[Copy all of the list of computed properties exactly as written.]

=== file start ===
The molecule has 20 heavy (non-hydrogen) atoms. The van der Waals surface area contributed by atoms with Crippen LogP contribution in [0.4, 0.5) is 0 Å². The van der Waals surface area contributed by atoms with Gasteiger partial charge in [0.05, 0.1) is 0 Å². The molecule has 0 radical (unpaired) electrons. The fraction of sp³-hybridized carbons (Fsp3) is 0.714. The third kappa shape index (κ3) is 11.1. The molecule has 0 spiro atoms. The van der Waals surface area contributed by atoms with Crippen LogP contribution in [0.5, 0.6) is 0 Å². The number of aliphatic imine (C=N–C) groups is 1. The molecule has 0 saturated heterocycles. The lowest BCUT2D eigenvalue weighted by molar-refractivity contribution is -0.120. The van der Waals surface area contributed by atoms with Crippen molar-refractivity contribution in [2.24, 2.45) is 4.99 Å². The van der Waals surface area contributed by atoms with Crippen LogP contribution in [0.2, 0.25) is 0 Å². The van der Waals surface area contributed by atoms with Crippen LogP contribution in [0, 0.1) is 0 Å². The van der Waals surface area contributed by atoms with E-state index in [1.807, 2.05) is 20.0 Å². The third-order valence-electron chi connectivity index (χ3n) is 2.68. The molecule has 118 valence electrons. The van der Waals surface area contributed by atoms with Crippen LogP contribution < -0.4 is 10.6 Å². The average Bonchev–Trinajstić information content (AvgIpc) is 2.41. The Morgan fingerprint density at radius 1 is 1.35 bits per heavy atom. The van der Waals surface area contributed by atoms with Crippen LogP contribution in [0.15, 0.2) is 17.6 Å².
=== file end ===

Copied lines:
The molecule has 20 heavy (non-hydrogen) atoms. The van der Waals surface area contributed by atoms with Crippen LogP contribution in [0.4, 0.5) is 0 Å². The van der Waals surface area contributed by atoms with Gasteiger partial charge in [0.05, 0.1) is 0 Å². The molecule has 0 radical (unpaired) electrons. The fraction of sp³-hybridized carbons (Fsp3) is 0.714. The third kappa shape index (κ3) is 11.1. The molecule has 0 spiro atoms. The van der Waals surface area contributed by atoms with Crippen LogP contribution in [0.5, 0.6) is 0 Å². The number of aliphatic imine (C=N–C) groups is 1. The molecule has 0 saturated heterocycles. The lowest BCUT2D eigenvalue weighted by molar-refractivity contribution is -0.120. The van der Waals surface area contributed by atoms with Crippen molar-refractivity contribution in [2.24, 2.45) is 4.99 Å². The van der Waals surface area contributed by atoms with Crippen LogP contribution in [0.2, 0.25) is 0 Å². The van der Waals surface area contributed by atoms with Crippen LogP contribution in [0, 0.1) is 0 Å². The van der Waals surface area contributed by atoms with E-state index in [1.807, 2.05) is 20.0 Å². The third-order valence-electron chi connectivity index (χ3n) is 2.68. The molecule has 118 valence electrons. The van der Waals surface area contributed by atoms with Crippen LogP contribution < -0.4 is 10.6 Å². The average Bonchev–Trinajstić information content (AvgIpc) is 2.41. The Morgan fingerprint density at radius 1 is 1.35 bits per heavy atom. The van der Waals surface area contributed by atoms with Crippen LogP contribution in [0.15, 0.2) is 17.6 Å².